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To: All

From: Acts 9:31-42

The Growth of the Church

[31] So the Church throughout all Judea and Galilee and Samaria had peace
and was built up; and walking in the fear of the Lord and in the comfort of the
Holy Spirit it was multiplied.

Peter Cures a Paralytic at Lydda

[32] Now as Peter went here and there among them all, he came down also to
the saints that lived in Lydda. [33] There he found a man named Aeneas, who
had been bedridden for eight years and was paralyzed. [34] And Peter said to
him, “Aeneas, Jesus Christ heals you; rise and make your bed.” And imme-
diately he rose. [35] And all the residents of Lydda and Sharon saw him, and
they turned to the Lord.

Peter Raises Tabitha to Life

[36] Now there was at Joppa a disciple named Tabitha, which means Dorcas or
Gazelle. She was full of good works and acts of charity. [37] In those days she
fell sick and died; and when they had washed her, they laid her in an upper room.
[38] Since Lydda was near Joppa, the disciples, hearing that Peter was there,
sent two men to him entreating him, “Please come to us without delay.” [39] So
Peter rose and went with them. And when he had come, they took him to the up-
per room. All the widows stood beside him weeping, and showing coats and gar-
ments which Dorcas made while she was with them. [40] But Peter put them all
outside and knelt down and prayed; then turning to the body he said, “Tabitha,
rise.” And she opened her eyes, and when she saw Peter she sat up. [41] And
he gave her his hand and lifted her up. Then calling the saints and widows he
presented her alive. [42] And it became known throughout all Joppa, and many
believed in the Lord.


31. St. Luke breaks his narrative to give an overview of the steady progress of the
Church as a whole and of the various communities that have grown up as a result
of the Christians’ flight from Jerusalem (cf. Acts 2:40, 47; 4:4; 5:14; 6:1, 7; 11:21,
24; 16:5). He emphasizes the peace and consolation the Holy Spirit has brought
them. This note of justified optimism and trust in God confirms that God is with
His Church and that no human force can destroy it (cf. 5:39).

32. Acts now turns to recount St. Peter’s apostolic activity in Palestine. Lydda
(cf. 9:32-35), Joppa (cf. 9:36-43) and Maritime Caesarea (cf. 10:24-28; 12:19)
were some of the cities in which the head of the Apostles preached the Good

“St. Luke goes on to speak about Peter and his visits to the faithful. He does not
want to give the impression that fear is the reason for Peter’s leaving Jerusalem,
and so he first gives an account of the situation of the Church, after indicating,
previously, that Peter had stayed in Jerusalem during the persecution. [...] Peter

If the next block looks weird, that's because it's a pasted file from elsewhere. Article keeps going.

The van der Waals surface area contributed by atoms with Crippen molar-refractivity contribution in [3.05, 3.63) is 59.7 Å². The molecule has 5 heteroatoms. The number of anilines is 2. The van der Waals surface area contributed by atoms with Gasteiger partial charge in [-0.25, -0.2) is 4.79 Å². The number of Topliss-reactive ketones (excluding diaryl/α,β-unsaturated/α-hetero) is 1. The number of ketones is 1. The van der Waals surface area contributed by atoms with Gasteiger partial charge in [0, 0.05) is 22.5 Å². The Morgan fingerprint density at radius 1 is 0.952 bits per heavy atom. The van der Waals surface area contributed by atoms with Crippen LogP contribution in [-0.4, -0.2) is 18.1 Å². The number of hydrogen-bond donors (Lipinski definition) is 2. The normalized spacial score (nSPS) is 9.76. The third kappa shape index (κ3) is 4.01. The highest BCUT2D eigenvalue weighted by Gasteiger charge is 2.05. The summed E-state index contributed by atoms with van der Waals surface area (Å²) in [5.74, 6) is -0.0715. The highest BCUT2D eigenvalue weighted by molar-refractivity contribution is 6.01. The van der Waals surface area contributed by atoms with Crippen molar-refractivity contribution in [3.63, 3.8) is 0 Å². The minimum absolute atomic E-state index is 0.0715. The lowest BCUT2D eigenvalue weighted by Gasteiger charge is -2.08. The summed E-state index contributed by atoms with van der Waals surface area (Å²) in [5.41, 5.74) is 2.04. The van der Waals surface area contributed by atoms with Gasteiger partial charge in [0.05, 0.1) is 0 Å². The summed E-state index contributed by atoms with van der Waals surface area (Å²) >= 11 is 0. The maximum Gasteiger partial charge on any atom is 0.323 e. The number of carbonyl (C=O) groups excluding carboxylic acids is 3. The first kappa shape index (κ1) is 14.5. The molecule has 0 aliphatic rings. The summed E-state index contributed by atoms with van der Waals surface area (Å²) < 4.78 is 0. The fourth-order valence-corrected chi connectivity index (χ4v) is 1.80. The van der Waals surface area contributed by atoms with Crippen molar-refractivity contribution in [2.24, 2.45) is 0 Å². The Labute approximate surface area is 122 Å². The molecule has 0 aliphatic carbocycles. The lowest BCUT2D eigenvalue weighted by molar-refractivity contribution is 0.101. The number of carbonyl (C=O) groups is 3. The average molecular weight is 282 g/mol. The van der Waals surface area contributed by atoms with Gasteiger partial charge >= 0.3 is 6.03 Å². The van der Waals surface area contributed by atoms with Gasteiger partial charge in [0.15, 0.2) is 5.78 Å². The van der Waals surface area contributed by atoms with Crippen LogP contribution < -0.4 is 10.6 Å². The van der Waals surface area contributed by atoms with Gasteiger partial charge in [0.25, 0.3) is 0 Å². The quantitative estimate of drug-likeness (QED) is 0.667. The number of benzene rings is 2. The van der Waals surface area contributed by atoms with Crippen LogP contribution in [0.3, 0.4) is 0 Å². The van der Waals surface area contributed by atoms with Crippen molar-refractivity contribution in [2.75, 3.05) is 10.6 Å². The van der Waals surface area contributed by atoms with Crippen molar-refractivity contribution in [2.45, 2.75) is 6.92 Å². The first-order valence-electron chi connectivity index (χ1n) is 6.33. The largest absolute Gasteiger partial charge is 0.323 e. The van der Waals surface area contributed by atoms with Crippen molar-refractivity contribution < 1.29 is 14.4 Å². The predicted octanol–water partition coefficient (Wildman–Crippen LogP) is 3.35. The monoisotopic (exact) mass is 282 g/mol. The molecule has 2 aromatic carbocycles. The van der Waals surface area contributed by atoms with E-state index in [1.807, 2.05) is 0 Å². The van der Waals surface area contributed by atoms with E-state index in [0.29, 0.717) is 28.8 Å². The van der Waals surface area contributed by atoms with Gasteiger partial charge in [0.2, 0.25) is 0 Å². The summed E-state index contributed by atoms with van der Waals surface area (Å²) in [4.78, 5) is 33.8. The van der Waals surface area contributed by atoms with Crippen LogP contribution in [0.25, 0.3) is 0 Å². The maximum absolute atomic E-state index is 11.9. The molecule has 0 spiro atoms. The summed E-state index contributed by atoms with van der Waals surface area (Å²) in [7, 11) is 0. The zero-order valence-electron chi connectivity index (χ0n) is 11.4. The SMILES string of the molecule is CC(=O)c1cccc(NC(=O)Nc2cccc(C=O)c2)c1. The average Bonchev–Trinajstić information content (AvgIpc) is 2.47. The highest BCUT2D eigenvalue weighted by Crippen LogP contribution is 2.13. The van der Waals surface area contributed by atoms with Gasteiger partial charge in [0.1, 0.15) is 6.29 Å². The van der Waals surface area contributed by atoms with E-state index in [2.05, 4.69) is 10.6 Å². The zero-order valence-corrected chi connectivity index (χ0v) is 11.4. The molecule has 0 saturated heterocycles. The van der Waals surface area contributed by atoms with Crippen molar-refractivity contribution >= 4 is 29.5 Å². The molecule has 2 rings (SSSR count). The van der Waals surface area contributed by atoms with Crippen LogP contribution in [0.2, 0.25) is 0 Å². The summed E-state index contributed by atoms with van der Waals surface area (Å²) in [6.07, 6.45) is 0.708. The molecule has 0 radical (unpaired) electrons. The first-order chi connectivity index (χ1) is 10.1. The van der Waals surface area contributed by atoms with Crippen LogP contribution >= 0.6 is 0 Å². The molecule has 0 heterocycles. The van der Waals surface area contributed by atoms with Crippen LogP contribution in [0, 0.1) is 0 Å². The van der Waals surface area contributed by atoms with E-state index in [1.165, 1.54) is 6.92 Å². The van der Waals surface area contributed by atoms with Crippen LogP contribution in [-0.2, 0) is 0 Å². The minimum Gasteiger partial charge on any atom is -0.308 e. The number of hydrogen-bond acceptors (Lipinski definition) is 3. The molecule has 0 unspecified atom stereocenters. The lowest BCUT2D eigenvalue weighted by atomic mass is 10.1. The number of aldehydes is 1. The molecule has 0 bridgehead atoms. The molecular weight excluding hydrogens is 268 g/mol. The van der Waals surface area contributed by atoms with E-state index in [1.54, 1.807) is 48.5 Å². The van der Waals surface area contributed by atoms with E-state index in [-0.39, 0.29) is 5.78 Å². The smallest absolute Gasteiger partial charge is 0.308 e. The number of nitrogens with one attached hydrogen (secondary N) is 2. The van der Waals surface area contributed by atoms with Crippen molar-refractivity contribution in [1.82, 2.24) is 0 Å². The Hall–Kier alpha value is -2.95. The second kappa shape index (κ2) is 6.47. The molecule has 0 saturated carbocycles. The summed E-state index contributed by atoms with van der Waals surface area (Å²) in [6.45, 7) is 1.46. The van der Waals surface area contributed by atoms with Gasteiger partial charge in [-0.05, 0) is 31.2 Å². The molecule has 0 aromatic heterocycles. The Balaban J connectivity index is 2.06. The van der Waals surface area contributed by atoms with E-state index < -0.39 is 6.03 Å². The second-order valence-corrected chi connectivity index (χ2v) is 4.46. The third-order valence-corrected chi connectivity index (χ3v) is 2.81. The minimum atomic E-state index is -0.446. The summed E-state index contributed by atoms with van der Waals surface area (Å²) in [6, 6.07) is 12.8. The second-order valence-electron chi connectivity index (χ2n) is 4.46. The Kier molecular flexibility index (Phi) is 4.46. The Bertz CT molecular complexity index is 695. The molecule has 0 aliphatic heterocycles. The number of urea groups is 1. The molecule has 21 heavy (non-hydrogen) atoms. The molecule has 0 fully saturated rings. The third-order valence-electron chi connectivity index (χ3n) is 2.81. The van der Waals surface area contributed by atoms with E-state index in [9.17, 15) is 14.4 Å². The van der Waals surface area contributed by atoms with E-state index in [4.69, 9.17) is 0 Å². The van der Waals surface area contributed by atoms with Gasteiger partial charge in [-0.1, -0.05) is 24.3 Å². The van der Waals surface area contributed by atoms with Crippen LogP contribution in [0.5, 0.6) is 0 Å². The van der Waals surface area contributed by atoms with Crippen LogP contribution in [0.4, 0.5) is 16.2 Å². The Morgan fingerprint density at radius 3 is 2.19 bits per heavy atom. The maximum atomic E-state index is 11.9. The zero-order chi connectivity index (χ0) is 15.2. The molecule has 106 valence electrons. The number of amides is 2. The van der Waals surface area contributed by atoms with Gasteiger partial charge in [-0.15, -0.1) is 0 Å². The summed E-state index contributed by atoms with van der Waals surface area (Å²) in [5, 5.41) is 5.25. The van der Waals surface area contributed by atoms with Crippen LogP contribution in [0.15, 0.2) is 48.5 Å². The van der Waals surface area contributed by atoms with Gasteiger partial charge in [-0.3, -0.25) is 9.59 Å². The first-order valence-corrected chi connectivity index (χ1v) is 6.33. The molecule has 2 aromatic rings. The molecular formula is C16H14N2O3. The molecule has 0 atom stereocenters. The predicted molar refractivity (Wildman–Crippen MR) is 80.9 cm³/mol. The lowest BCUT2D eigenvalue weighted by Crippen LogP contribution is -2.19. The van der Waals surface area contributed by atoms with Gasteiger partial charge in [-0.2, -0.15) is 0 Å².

acts like a general reviewing his troops to see that they are properly trained and
in good order, and to discover where his presence is most needed. We see him
going in all directions and we find him in all parts. If he makes this present jour-
ney it is because he thinks that the faithful are in need of his teaching and en-
couragement” (Chrysostom, “Hom. on Acts”, 21).

The last report Acts gives of St. Peter deals with his intervention at the Council
of Jerusalem (Chapter 15).

33-35. St. Peter takes the initiative; he does not wait for the paralyzed man to
seek his help. We are told about the man being sick for eight years, to show
how difficult he was to cure—and yet through the power of Jesus Christ he is
cured “immediately”. “Why did Peter not wait for the man to show his faith?
Why did he not first ask him if he wanted to be cured? Surely because it was
necessary to impress the people by means of this miracle” (Chrysostom, “Hom.
on Acts, 21). However, the conversion of the people of Lydda and Sharon was
also the result of Peter’s work: miracles are not designed to make life easier for
the Apostles; their tireless preaching is by no means secondary or superfluous.

36-43. Joppa, (Jaffa, today virtually part of Tel Aviv) is mentioned in the writings
of Tell-el-Amarna where it is called Iapu. Its people were converted to Judaism
in the time of Simon Maccabeus (c. 140 B.C.).

The miracle of the raising of Tabitha by Peter is the first one of its kind reported
in Acts. Here, as in the Gospel, miracles are performed to awaken faith in those
who witness them with good dispositions and a readiness to believe. In this case
the miracle is a kindness God shows Tabitha to reward her virtues, and an encou-
ragement to the Christians of Joppa.

“In the Acts of the Apostles,” St. Cyprian writes, “it is clear that alms not only
free us from spiritual death, but also from temporal death. Tabitha, a woman who
did many ‘good works and acts of charity,’ had taken ill and died: and Peter was
sent for. No sooner had he arrived, with all the diligence of his apostolic charity,
than he was surrounded by widows in tears..., praying for the dead woman more
by gestures than by words. Peter believed that he could obtain what they were
asking for so intensely and that Christ’s help would be available in answer to the
prayers of the poor in whose persons He Himself had been clothed. [...] And so
it was: He did come to Peter’s aid, to whom He had said in the Gospel that He
would grant everything asked for in His name. For this reason He stops the
course of death and the woman returns to life, and to the amazement of all she
revives, restoring her risen body to the light of day. Such was the power of works
of mercy, of good deeds” (”De Opere Et Eleemosynis”, 6).

Source: “The Navarre Bible: Text and Commentaries”. Biblical text from the
Revised Standard Version and New Vulgate. Commentaries by members of
the Faculty of Theology, University of Navarre, Spain.

Published by Four Courts Press, Kill Lane, Blackrock, Co. Dublin, Ireland, and
by Scepter Publishers in the United States.